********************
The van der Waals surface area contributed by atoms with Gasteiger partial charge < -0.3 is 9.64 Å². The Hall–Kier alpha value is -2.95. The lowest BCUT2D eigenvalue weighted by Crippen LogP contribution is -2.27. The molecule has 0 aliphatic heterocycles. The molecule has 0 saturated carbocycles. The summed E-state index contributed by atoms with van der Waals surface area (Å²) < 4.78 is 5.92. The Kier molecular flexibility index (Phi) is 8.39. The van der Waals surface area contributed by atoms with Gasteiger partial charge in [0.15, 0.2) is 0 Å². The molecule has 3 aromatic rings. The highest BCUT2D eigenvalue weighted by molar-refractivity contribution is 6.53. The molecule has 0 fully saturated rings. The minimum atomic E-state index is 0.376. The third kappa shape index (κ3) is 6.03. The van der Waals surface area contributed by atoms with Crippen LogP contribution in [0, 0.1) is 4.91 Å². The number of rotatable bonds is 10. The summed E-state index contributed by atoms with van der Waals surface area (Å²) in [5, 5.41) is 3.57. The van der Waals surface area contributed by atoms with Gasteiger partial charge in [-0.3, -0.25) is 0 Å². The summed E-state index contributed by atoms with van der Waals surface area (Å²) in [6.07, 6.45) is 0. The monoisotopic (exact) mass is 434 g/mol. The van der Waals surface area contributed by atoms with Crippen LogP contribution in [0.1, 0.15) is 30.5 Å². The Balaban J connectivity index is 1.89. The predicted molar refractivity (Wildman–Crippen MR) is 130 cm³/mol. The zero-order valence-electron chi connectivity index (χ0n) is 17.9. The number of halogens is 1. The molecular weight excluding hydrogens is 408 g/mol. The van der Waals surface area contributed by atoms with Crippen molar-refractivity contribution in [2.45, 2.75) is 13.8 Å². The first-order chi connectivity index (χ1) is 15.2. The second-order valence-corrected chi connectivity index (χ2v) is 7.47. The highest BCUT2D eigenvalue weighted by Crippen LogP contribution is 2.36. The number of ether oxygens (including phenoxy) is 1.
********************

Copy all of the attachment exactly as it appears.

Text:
The van der Waals surface area contributed by atoms with Gasteiger partial charge < -0.3 is 9.64 Å². The Hall–Kier alpha value is -2.95. The lowest BCUT2D eigenvalue weighted by Crippen LogP contribution is -2.27. The molecule has 0 aliphatic heterocycles. The molecule has 0 saturated carbocycles. The summed E-state index contributed by atoms with van der Waals surface area (Å²) < 4.78 is 5.92. The Kier molecular flexibility index (Phi) is 8.39. The van der Waals surface area contributed by atoms with Gasteiger partial charge in [0.15, 0.2) is 0 Å². The molecule has 3 aromatic rings. The highest BCUT2D eigenvalue weighted by molar-refractivity contribution is 6.53. The molecule has 0 fully saturated rings. The minimum atomic E-state index is 0.376. The third kappa shape index (κ3) is 6.03. The van der Waals surface area contributed by atoms with Crippen LogP contribution in [0, 0.1) is 4.91 Å². The number of rotatable bonds is 10. The summed E-state index contributed by atoms with van der Waals surface area (Å²) in [5, 5.41) is 3.57. The van der Waals surface area contributed by atoms with Gasteiger partial charge in [-0.3, -0.25) is 0 Å². The summed E-state index contributed by atoms with van der Waals surface area (Å²) in [6.07, 6.45) is 0. The monoisotopic (exact) mass is 434 g/mol. The van der Waals surface area contributed by atoms with Crippen LogP contribution in [0.1, 0.15) is 30.5 Å². The Balaban J connectivity index is 1.89. The predicted molar refractivity (Wildman–Crippen MR) is 130 cm³/mol. The zero-order valence-electron chi connectivity index (χ0n) is 17.9. The number of halogens is 1. The molecular weight excluding hydrogens is 408 g/mol. The van der Waals surface area contributed by atoms with Crippen molar-refractivity contribution in [2.45, 2.75) is 13.8 Å². The first-order chi connectivity index (χ1) is 15.2. The second-order valence-corrected chi connectivity index (χ2v) is 7.47. The highest BCUT2D eigenvalue weighted by Crippen LogP contribution is 2.36. The number of ether oxygens (including phenoxy) is 1.